Emergency Tracheostomy Management – the ‘Green’ Algorithm

The steps involved in the emergency assessment and management of the tracheostomy patient (who may have a patent upper airway), follow the ‘Green’ algorithm, as set out by the NTSP.3

The algorithm is freely available from the NTSP online resources, produced for use in clinical areas likely to encounter tracheostomy emergencies, and can be found here.

The NTSP in collaboration with The Health Foundation has also created videos outlining the emergency assessment of patients with tracheostomies, following the ‘Green’ pathway, which can be found here.

Initial management

1. Call for expert airway help

2. Assess airway patency and signs of life

  • Use a ‘look, listen and feel’ approach, while performing basic airway opening manoeuvres. Feel for airflow from the mouth and tracheostomy.
  • If the patient is breathing spontaneously provide high flow oxygen to the mouth and tracheostomy
  • If the patient is not breathing spontaneously or is only making occasional gasps, with no pulse, start CPR.

Oxygen can be provided via the mouth (by face-mask) and via the tracheostomy (by either a Waters circuit or bag-valve-mask applied directly to the tube, or by using a paediatric face-mask).

There is potential for harm if attempts are made to ventilate through a blocked or displaced tracheostomy. If a false passage is present, air will be forced into the soft tissues causing severe surgical emphysema. This may make further airway interventions and ventilation more difficult.

Waveform capnography aids airway assessment and allows monitoring of ventilation and cardiac output. The 4th National Audit Project report from the Royal College of Anaesthetists and the Difficult Airway Society (NAP4) identified a potential for delayed diagnosis of displaced tracheostomy tubes through omission of capnography.8 They recommend that this be used at the earliest opportunity in tracheostomy emergencies and ventilated patients.

Assessing the tracheostomy

At each stage, if an intervention is successful, maintain oxygenation and move on to perform an ABCDE assessment. If unsuccessful, proceed to the next step of the algorithm.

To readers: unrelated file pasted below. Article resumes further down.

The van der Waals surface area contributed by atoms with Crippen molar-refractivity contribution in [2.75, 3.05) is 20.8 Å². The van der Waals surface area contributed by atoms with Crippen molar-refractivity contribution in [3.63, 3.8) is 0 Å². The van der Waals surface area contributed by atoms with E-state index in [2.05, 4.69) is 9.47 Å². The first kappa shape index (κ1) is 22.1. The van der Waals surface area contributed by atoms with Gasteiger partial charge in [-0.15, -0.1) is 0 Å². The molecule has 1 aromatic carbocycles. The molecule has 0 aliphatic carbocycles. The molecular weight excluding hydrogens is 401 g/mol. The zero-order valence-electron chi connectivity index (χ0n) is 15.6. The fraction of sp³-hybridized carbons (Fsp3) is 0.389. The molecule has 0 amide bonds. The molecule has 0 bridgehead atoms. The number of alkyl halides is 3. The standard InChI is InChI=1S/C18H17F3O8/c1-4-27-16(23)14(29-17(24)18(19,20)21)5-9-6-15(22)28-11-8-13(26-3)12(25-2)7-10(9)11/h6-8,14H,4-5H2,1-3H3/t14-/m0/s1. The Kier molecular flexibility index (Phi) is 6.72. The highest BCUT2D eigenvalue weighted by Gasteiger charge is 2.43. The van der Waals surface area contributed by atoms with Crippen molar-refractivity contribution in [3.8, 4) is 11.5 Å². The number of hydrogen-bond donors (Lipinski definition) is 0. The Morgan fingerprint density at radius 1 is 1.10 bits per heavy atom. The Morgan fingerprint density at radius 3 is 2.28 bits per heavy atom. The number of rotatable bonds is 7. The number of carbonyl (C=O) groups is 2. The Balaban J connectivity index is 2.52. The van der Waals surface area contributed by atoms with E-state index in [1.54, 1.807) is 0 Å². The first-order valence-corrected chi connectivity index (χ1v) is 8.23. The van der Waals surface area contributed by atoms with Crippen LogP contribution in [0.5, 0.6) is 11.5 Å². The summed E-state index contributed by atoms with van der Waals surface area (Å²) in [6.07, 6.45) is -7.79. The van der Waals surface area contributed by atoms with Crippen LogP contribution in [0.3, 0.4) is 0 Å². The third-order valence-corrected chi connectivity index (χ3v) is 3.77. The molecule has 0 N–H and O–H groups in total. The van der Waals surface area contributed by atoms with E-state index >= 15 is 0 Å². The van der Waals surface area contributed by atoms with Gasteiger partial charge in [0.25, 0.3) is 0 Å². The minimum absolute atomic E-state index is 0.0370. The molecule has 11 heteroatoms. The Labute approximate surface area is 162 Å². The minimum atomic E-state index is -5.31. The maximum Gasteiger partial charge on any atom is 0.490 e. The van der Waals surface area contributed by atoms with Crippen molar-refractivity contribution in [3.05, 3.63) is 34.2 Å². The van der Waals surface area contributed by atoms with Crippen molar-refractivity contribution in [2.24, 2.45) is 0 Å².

Pass a suction catheter

  • Remove all external adjuncts including speaking valves, humidifiers and inner tubes.
  • Attempt to pass a suction catheter beyond the end of the tracheostomy tube. If the catheter passes beyond the tip of the tube, the tube can be considered patent.
  • Suction below and through the tube to remove any secretions causing partial obstruction

Deflate the cuff

  • If it is not possible to pass a suction catheter, deflate the tube cuff (if one is present)
  • Reassess airway patency using a “look, listen and feel” approach at the mouth and tracheostomy and look at waveform capnography.
  • If deflating the cuff stabilises or improves the patient’s condition, it indicates that there is some airflow around the tube within the airway, and that the tracheostomy tube is obstructed or displaced.

Remove the tracheostomy tube

  • Reassess using a “look, listen and feel” approach at the mouth and tracheostomy stoma, and using waveform capnography
  • The NTSP advises against blind attempts at reinsertion of a tracheostomy tube before day seven, especially if the tracheostomy was performed percutaneously. There is an increased risk of creating a false passage, due to elastic recoil of the tissues covering the original opening.1,3

Primary emergency oxygenation

If the patient is deteriorating or not breathing, there are now two options:

  • Oxygenate and ventilate using standard oral airway techniques i.e. oral airway adjuncts, bag-valve-mask, supraglottic airway devices. Be sure to gently occlude the tracheostomy stoma simultaneously to prevent gross air leak. This can be done with gauze.
  • Oxygenate and ventilate via the tracheostomy stoma. This can be achieved using a bag-valve-mask with a paediatric face-mask or by placing a laryngeal mask over the stoma.

Secondary emergency oxygenation

If the above techniques are not effective at oxygenating the patient, secondary airway techniques should be used. There are several important factors that may determine the chosen method, including the age of the stoma, the skillset of the team and the equipment and adjuncts available.

  • Attempt oral intubation
    • Plan for a difficult airway, as this may have the original reason for tracheostomy.
    • Use an uncut tube as the extra length may allow the tube to pass below the stoma.
  • Attempt intubation of the stoma        
    • Size 6.0 cuffed endotracheal tube
    • Smaller sized tracheostomy tube
    • Fibreoptic intubation. This could include using an Aintree catheter mounted upon a fibreoptic bronchoscope

Learning bite

  • Use waveform capnography as an adjunct to assess airway patency and ventilation.
  • Be cautious using positive pressure ventilation through a tracheostomy until the patency of the tube has been established.
Fig. 5 ‘Green’ algorithm for patients with a tracheostomy and a potentially patent upper airway.3